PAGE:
There’s a lot of talk about how working moms are struggling to find more balance now that they are caring for their children and careers at the same time. But what isn't discussed as often is how a mom can actually change the way she works.
We talked to several working moms across the country about just that. From finding ways to be more efficient with their time and being more present at both home and work, to realizing they need more meaningful challenges, here’s what they had to say.
“I wasted a lot of time”
You learn to immediately cut out non-essential tasks and become more efficient and focused. At work, being a working mom has taught me that I wasted a lot of time before, and I worried about office drama too much. I'm more organized at home and at work because I have to be! Being a working mom has also taught me about being present, no matter where I am. If I'm at home, I'm on Georgia (my daughter’s) time, and whoever I'm with or whatever I'm working on gets my undivided attention. It's actually liberating! -- Amanda Linehan, director of communications for the Metropolitan Area Planning Council, Boston, MA.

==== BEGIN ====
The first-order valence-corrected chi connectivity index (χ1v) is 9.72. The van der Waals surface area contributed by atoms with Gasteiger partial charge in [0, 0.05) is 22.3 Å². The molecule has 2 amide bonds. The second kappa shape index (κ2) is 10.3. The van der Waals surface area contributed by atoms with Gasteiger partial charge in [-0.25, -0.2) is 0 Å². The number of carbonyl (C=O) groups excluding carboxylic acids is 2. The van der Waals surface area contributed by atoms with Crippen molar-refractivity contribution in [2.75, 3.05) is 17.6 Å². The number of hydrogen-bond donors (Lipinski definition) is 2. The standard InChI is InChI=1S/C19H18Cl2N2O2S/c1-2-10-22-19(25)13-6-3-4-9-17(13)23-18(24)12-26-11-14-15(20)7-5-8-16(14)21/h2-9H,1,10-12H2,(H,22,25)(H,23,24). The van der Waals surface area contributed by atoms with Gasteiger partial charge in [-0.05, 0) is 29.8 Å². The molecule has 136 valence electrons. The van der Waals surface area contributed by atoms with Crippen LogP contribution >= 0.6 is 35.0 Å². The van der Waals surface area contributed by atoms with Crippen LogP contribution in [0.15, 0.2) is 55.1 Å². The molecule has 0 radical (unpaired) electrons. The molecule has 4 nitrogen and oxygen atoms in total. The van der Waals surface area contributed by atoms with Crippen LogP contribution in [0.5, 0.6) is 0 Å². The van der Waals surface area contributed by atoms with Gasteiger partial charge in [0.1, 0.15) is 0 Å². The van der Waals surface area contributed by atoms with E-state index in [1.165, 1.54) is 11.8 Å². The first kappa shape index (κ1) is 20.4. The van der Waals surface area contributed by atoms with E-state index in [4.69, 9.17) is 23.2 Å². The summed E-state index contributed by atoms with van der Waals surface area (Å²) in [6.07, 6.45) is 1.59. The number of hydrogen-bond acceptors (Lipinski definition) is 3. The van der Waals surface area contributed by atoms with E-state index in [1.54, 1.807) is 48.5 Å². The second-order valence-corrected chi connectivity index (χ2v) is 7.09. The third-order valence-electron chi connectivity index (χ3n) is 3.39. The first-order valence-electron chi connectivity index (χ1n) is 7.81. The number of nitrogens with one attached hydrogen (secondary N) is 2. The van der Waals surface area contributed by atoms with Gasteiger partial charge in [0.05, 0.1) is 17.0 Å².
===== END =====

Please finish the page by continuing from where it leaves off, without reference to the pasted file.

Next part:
“You've got to realize you need help”
For me, it helped me to ask for help -- from nannies, from college kids, from high-schoolers who drive, from soccer moms at carpool. When I was a scout leader, I'd schedule meetings and activities on the weekends so I could contribute back to all of the families who helped me during the week. When you're working, you've got to realize you need help, especially without family nearby. -- Liz Moore, director of communications at Rutgers School of Law in Newark, West Caldwell, NJ.